FLINT, Michigan — Raised by a single parent, Flint native Linda Bell not only learned the ABCs during her youth but also American Sign Language (ASL). Today, as the founder and CEO of Ring a Bell for ASL
, Bell is proud to continue her mother’s legacy of teaching.
After winning 100K Ideas' Pitch for $K
for her app idea — Bell Tech Communications, which she designed to communicate between deaf and hearing communities — Bell lost her mother in 2018. After pivoting, she focused her attention on her newer venture, Ring a Bell for ASL, which aims to educate the community on the deaf and those hard-of-hearing.
“I’m doing this in her honor because if she hadn’t taught me sign language, I wouldn’t have been able to be an interpreter, share my experience and incorporate this as a bridge to communicate in our community,” Bell says.
Growing up, Bell witnessed how underserved and isolated her mother and fellow deaf community members were. Many everyday activities were very different for Leola, who couldn’t hear speakers at events or church, movie theater sounds, etc.
“I’m an advocate for the deaf community because I am part of it,” Bell says. “I grew up with a deaf mother, so I am trying to make Flint more accessible to the deaf community.” Bell’s research found that the city of Flint has 3,000 deaf people, yet lacks resources like interpreters at council meetings.
A 2018 5-year American Community Survey, found that approximately 3,213 Flint residents identified as having hearing difficulty.
Through teaching regular one-hour-long weekly classes at the Ferris Wheel (615 N. Saginaw St., Suite 7014) Monday through Saturday, Bell provides American Sign Language classes for all ages for $150/person. Two-member families cost $150, and families of three+ members cost $200.
Thanks to a grant from the Greater Flint Community Foundation, Bell is now able to bring her services to the community as a free option, too. She hosts a free program at Haskell Community Center (2201 Forest Hill Ave.), under the pavilion one hour a week on Sunday from 1 to 2 p.m., running now through September 11. Community members are invited to drop in whenever they can.
“In my class, I have a little bell and every time somebody would come into the classroom, I’d say, ‘it’s time to ring the bell for ASL.’ If you have a question about sign language, you’d ring the bell and I’d give you an answer,” Bell says.
Bell hopes to bring public awareness to the deaf and hard-of-hearing community through entertaining and educational resources. “If you come to one of my classes, you’ll think it’s fun. It’s not dry or boring. You use your facial expressions, hands, and senses. We use it all in ASL,” she says.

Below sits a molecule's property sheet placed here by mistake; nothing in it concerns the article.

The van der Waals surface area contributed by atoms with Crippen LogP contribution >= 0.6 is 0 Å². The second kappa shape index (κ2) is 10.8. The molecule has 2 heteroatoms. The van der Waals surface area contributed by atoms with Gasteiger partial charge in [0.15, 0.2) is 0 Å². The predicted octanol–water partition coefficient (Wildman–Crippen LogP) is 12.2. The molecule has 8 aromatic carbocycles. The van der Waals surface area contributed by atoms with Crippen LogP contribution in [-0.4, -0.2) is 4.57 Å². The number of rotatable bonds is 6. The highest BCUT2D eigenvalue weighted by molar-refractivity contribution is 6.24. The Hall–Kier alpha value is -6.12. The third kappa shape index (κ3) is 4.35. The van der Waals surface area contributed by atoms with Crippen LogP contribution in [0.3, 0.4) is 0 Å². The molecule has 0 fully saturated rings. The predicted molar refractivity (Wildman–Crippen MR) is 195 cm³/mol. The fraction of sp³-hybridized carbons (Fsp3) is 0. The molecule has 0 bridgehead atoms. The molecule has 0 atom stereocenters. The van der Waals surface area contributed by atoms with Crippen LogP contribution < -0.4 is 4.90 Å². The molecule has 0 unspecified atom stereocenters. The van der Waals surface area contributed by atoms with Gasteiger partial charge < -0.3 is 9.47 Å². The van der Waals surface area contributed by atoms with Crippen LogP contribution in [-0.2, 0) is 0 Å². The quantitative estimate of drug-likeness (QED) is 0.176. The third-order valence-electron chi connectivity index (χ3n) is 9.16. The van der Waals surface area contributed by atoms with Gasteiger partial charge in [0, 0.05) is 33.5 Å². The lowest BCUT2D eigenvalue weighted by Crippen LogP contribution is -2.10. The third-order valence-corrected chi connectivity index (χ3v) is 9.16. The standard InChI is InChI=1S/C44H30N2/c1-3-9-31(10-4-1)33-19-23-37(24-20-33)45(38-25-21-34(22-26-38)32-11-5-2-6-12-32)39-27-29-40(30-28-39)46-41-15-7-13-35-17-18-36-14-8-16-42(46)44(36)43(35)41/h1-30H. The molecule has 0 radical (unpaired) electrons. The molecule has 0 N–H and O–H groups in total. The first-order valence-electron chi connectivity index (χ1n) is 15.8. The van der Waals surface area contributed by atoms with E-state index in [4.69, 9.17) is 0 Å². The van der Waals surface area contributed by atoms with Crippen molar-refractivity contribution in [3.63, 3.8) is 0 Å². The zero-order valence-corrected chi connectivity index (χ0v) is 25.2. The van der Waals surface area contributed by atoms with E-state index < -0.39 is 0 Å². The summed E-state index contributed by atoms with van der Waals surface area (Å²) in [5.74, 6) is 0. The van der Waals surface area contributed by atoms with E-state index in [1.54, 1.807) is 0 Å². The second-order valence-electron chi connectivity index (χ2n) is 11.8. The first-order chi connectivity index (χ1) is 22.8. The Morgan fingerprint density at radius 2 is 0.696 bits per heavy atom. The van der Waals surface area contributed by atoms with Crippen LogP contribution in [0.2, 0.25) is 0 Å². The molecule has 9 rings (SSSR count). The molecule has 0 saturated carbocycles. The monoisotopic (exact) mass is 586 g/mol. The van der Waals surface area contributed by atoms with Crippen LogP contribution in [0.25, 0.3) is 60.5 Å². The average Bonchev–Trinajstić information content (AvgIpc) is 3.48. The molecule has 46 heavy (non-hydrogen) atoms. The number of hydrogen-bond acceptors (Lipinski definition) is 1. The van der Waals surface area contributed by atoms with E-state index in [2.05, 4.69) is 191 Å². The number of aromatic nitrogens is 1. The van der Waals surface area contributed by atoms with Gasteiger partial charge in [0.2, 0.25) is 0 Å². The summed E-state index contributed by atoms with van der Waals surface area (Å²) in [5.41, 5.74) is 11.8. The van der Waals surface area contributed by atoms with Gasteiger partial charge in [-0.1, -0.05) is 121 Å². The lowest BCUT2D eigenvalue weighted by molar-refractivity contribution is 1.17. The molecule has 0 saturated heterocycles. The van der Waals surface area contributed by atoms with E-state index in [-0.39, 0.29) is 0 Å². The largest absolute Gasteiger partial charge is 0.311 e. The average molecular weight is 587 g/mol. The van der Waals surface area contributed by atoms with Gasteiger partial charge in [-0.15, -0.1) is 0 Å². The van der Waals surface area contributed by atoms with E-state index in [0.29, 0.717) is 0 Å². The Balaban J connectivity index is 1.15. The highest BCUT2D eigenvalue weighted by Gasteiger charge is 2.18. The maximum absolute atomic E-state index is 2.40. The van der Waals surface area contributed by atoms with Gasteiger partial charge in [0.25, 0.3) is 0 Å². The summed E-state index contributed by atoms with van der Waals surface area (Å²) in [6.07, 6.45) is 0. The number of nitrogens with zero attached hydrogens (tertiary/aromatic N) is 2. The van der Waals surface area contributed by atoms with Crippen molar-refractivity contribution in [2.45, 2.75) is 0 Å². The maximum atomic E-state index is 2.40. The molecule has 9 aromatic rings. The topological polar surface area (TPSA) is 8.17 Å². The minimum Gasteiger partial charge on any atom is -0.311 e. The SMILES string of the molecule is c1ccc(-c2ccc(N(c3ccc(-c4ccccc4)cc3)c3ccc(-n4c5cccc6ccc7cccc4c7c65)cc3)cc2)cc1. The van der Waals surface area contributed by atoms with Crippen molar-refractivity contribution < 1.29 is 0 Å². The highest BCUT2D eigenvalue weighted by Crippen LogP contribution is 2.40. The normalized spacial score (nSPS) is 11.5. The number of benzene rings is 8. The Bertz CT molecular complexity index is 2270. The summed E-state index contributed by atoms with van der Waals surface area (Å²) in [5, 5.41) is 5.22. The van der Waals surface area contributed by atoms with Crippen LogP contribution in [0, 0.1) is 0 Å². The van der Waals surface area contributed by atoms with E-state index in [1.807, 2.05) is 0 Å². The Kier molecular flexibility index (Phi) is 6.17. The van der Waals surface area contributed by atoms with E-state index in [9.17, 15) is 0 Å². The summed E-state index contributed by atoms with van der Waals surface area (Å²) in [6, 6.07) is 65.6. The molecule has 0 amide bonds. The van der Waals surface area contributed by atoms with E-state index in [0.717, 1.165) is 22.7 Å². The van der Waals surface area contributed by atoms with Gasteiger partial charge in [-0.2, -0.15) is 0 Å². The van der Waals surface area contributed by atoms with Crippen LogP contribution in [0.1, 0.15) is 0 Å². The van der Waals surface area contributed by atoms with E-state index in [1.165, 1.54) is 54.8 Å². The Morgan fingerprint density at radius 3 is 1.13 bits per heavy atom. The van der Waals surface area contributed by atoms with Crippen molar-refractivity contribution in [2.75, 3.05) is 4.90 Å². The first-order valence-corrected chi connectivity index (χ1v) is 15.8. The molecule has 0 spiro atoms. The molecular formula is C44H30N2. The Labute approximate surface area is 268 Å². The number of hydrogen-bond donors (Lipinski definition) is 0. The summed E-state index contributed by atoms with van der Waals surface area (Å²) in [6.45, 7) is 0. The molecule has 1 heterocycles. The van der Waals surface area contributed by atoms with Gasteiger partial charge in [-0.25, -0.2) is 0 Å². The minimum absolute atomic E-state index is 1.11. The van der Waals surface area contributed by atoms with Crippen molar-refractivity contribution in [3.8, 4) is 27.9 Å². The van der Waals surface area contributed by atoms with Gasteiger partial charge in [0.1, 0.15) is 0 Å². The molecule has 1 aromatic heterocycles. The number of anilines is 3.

Ring a Bell for ASL staff facilitates community programs at senior centers, including Hasslebring every Thursday morning from 9-10 a.m. Staff member Kyren Johnson teaches staff and professionals at educational institutions about how to incorporate ASL in their programming. Bell says ASL is helpful for getting children’s attention, creating emotional stability, and assisting with their cognitive ability.
“Sign language is a healthy tool because it’s so active, visual, and hands-on. Kids feel like they’re playing, and it becomes a learning tool for them,” she says of the non-verbal cues.
“I’m an advocate for the deaf community because I am part of it.” - Linda Bell
Bell hopes to bridge gaps between the deaf and hearing communities by showing people how similar they are, despite their differences. Bringing the two together “builds morality, it builds a community, and it helps people,” she says. “There are myths about deaf culture, and there are myths about hearing culture. I believe by bringing the two communities together, we can find a niche where we’re all the same, but we just have different ways of communicating.”
By creating and uniting an inclusive community, Bell hopes to foster a future where people can work together using their individual talents.
“Deaf people have brilliant eyes, they’re very good at securing,” she says. “If you need a security person, deaf people’s eyes act as their ears. They see everything, but we don’t think to put them in positions where they can be watchful people or artists – but their eyes are so amazing. They see in-depth.”
By putting deaf people at the front of her organization, Bell hopes it prompts a bigger conversation about how important ASL is to a community. She invites people to ‘ring a bell for ASL,’ and ask questions about driving while deaf, and even about what it was like for Bell to grow up as a hearing kid learning to speak.
“I want people to ask questions, and that’s why we’re there,” she says. “We’re there to teach ASL, but we’re also there to answer those myth questions. I want people to come out and learn.”
Bell envisions Ring a Bell for ASL as a resource center and hopes to spark interest in other communities that can create and embrace their own ASL programs.
For more information about Ring a Bell for ASL, visit: ringabell4asl.com